According to Genesis 1:26-27 (i.e., the Priestly source, composed around 6th century BC), God deliberates by addressing someone or other in the attendance, “Let us make humanity in our image and likeness” (v. 26), where the phrase “image (şelem) and likeness (demût)” is a hendiadys which should be rendered “in the very image.” Thus, God’s initial intention was to “make” (verb ‘-ś-h) “humanity” (’ādām, collective noun) “in [his] very image.” However, something happened that humanity was eventually “created” (verb b-r-’) only “in the image” of God, with “likeness” left outside (v. 27). The disparity between intention and action suggests that somehow humanity has been from the onset “lacking (verb ch-s-r) a little (me‘aţ) less than [becoming] God (mē-’ělōhîm)” (Psalm 8:6/5). Hence humanity’s tenacious longing after God, its prototype, even archetype.

Notably, the humanity that God created, though not distinguished as gender from the very beginning, did nevertheless contain the spores of the male-female distinction: “In the image of God he created it [i.e., the humanity]; male and female, he created them” (Gen 1:27).

The other creation account, Gen 2:7 (the Yahwistic source, composed around 10th century BC) describes vividly and theologically the “fashioning” (verb y-ş-r) of humanity from the “dust” (‘āpār), unlike the animals that were made from the “ground” (’ădāmāh, cf. Gen 2:19). The “dust” metaphor intimates that humans somehow do not have a permanent place here but rather they vacillate, similar to the pulverized dust, between earth and heaven in search for the “permanent city (menoussan polin) yet to come (tēn mellousan)” to use St. Paul’s own words (Hebrews 13:14).

God breathes his “breathing of life” (nišmat chayyîm) so that a piece of dust divinely touched turns into a “living breath” (nepeš chayyāh) of God—one of the most beautiful metaphors of humanity ever imagined! The “living breath” metaphor speaks volumes about humanity’s “inescapable” link to its Creator. St. Paul expresses so well this tight relationship between humanity and God when he addresses the Athenians: “In him we live (zōmen), and move (kinoumetha), and have our being (esmen)” (Acts 17:28). As “living breath” of God, humanity becomes part of God’s “respiratory system” if one wants to reflect further using the theologically loaded term synkatabasis (divine condescension).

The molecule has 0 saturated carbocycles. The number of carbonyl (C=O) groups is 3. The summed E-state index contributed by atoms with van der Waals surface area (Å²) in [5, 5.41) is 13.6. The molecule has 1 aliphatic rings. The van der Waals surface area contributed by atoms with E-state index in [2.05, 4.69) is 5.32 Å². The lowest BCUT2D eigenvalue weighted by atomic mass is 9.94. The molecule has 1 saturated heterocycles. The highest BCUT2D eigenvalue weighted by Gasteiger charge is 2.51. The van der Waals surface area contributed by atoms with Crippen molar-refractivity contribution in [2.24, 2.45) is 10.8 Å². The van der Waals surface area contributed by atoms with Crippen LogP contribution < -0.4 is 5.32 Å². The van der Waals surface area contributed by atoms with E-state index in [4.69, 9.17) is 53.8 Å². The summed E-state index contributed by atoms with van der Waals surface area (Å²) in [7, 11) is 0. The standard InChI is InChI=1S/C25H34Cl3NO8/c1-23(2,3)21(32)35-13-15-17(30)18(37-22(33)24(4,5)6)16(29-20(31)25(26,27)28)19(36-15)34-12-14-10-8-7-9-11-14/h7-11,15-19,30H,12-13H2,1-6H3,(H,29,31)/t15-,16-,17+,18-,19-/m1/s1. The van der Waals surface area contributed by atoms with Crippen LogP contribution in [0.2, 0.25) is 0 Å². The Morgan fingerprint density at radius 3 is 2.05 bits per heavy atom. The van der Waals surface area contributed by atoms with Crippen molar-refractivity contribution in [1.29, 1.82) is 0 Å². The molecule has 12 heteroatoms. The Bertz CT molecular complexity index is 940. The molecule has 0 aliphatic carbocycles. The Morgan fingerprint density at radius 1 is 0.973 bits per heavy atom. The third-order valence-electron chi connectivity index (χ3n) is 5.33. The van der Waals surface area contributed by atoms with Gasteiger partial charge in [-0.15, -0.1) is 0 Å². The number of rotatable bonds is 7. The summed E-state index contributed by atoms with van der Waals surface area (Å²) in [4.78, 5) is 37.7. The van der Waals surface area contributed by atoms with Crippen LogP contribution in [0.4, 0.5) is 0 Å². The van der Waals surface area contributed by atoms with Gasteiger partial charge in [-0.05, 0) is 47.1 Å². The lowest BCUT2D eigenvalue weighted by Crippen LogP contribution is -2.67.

2. Step Two

In Genesis 2:18, God surprisingly acknowledges that something is not quite good (or yet good enough) with the humanity monad-like he fashioned out of dust: “And God said, ‘It is not good (lō’-ţôb) that the humanity (hā-’ādām) be alone or isolated (lebadô). I will make a helper (‘ezer) like its opposite (ke-negdô).”

At that stage, humanity was still “isolated” from the rest of the living world distinguished as gender from the very beginning. Genesis 2:21-22 describes the moment when God decides to really configure the two genders already included in the primordial humanity (Genesis 1:27). And he does so by creating the woman out of humanity. First, he brings a “deep sleep” (tardēmāh) upon humanity, and as a surgeon, he takes “one of its ribs” (şēlā‘) (v. 21), and by an additional creative act, he “builds” (verb b-n-h) it into a “woman” (’iššāh) (v. 22).

The paradoxical phrase “helper like its opposite” alludes to the woman’s most important role vis-à-vis man, to be a partner of dialogue with him. Instead of flat monologue-like relationship, God wants woman and man to be engaged in a live, constructive dialogue--even though dialogue sometimes implies opposition of ideas.

3. Step Three

But where is the man in whole this story?

Genesis 2:22 paints God as a best man and priest who officiates the first marriage in the Garden of Eden. God takes the woman he created and brings her to “the humanity” (hā-’ādām), which exclaims rather passionately: “This one at last is bone of my bones and flesh of my flesh. This one shall be called woman, for from man was she taken” (v. 23).

The last part of this verse is a pun or play on words, linking “man” (’îš) to “woman” (’iššāh) due merely to sound similarity. But this “folk etymology” underlines an important theological idea: Man is the result of his self-realization. When put in front of the first woman, the humanity identifies itself with a man. In other words, God creates the first woman (Eve), while the first man (Adam) is the result of his self-realization.

In sum then, the story on creation of humanity, as recorded in the two biblical accounts is fraught with great theological ideas: humanity’s unity underlined; woman being created by God and her important role as partner of dialogue; man realizes his gender distinction vis-à-vis the female counterpart; and, as a sort of finale, marriage as part of creation story seeks to restore the humanity’s initial unity and beauty.

***

I began my reflections by mentioning Lawrence Kraus and his crusade to promote science-poetry while reducing the Bible to mere Iron Age peasant stories. I tried to show that Scripture poetry overlooked intentionally by “new atheists” and regrettably by not few modern biblical scholars becomes obvious at a rigorous analysis of rhetoric structure of biblical stories and its daring metaphors. Although written during the Iron Age, these stories have a paradigmatic value and can address the human person searching for meaning in any period, including our digital age.

Strangely, the Bible’s stories do indeed simultaneously open and close themselves to our existential questions. Maybe here, in the very ambivalent movement of these stories lies the fecund power of the metaphor—for a few minutes open as a flower allowing the reader to savor its fragrance-- then hidden again in its unfathomable mystery.

And we are left once again with those “echoes of another voice” reverberating until a new reading begins.